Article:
Friday, 13 May 2016

Never: Assembly

Ok thats it done, really quick and easy!

Pfffff. If only it were that easy. Ha ha ha ha ha (manic laughing)

The whole driving force of this project was using an existing pinball machine playfield as a donor game (see the parts plan). The idea, saving time developing a layout and sourcing parts

As all the parts are in place on a wiring loom, the concept is to detach from the original playfield and simply slide across onto the new one.

I knew it was going to be a difficult job, but I underestimated the amount of labor required, a full weeks work from last Thursday till just today!

At the start I took hundreds of photos of the playfield, if I had any accidents or confusion about how parts were assembled, I could reference back. Thankfully due to having studied the playfield closely I didn't need to refer to any of the photos, but it was certainly standard practice, and more so if you are doing over a longer period of time than I was.

The process of dissembling the old playfield started with what was perhaps the toughest part last Thursday night. Undoing the staples which held the General Illumination braiding in place. There's really only two ways to remove the staples, prising out with a flat object like a flat screwdriver or snipping with some heavy wire snips (as I found out as my flimsy snippers snapped!). The staples are quite heavy duty so this does take some time, and I damage quite a lot of the braid in my haste. As well as hurting my hands quite badly, but no body cares about my health right!?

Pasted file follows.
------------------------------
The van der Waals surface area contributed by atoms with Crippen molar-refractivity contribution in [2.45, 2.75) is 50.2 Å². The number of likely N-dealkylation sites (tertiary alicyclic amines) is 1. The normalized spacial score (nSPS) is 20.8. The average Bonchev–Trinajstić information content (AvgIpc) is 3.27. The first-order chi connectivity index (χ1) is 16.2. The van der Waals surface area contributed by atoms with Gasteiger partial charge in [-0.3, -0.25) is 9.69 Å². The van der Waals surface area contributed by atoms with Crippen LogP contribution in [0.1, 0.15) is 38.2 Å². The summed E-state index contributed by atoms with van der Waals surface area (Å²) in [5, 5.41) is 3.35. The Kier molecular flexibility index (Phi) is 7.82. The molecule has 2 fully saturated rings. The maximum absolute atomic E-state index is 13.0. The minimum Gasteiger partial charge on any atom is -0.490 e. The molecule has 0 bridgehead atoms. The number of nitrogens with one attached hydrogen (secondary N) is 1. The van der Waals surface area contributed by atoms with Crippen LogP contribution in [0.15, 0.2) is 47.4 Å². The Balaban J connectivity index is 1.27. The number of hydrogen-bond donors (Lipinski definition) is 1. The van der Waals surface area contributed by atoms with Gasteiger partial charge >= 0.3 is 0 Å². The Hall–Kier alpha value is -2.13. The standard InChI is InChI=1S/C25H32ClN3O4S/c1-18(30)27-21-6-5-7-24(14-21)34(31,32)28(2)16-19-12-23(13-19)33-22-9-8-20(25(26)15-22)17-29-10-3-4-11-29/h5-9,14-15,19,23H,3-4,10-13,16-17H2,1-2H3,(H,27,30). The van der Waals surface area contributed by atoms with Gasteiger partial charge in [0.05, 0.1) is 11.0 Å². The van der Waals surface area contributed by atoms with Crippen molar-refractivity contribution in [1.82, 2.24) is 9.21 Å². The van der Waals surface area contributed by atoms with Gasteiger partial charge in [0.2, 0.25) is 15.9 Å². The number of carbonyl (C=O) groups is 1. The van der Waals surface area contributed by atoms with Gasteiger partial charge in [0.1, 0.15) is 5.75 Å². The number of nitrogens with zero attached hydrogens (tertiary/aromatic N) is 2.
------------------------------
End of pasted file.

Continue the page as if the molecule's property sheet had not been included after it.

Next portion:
Once the braid had been mostly loosened, I could start to make my way through removing all the screws holding the fittings in place.

It is pretty overwhelming, at times I ask myself if I made the right choice using a donor game rather than starting from scratch.

I can't really stress enough how important it is to keep everything well organised when removing parts. Having the photos to refer to is handy, but just having a separate box for each type of part makes life easier at the other side.

I find it funny to think that this was assembled in the 70s, I bet no one thought about what would be happening to it in 2016.

The next bit was setting the playfields side by side, and use a piece of cardboard to help slide the wiring loom and parts over onto the new playfield.

This video make it sound like the studio is next to a racetrack, which I find humorous so left the sound on! Hopefully it provides some amusement amongst these dry posts.


  • Some of the problems I had came down to simply not having good quality tools, if I were doing more with pinball in future, I would start to invest in the proper tools. 
  • It really needs more time to be done correctly, it could have been a less strenuous more relaxing process if there wasn't such a deadline

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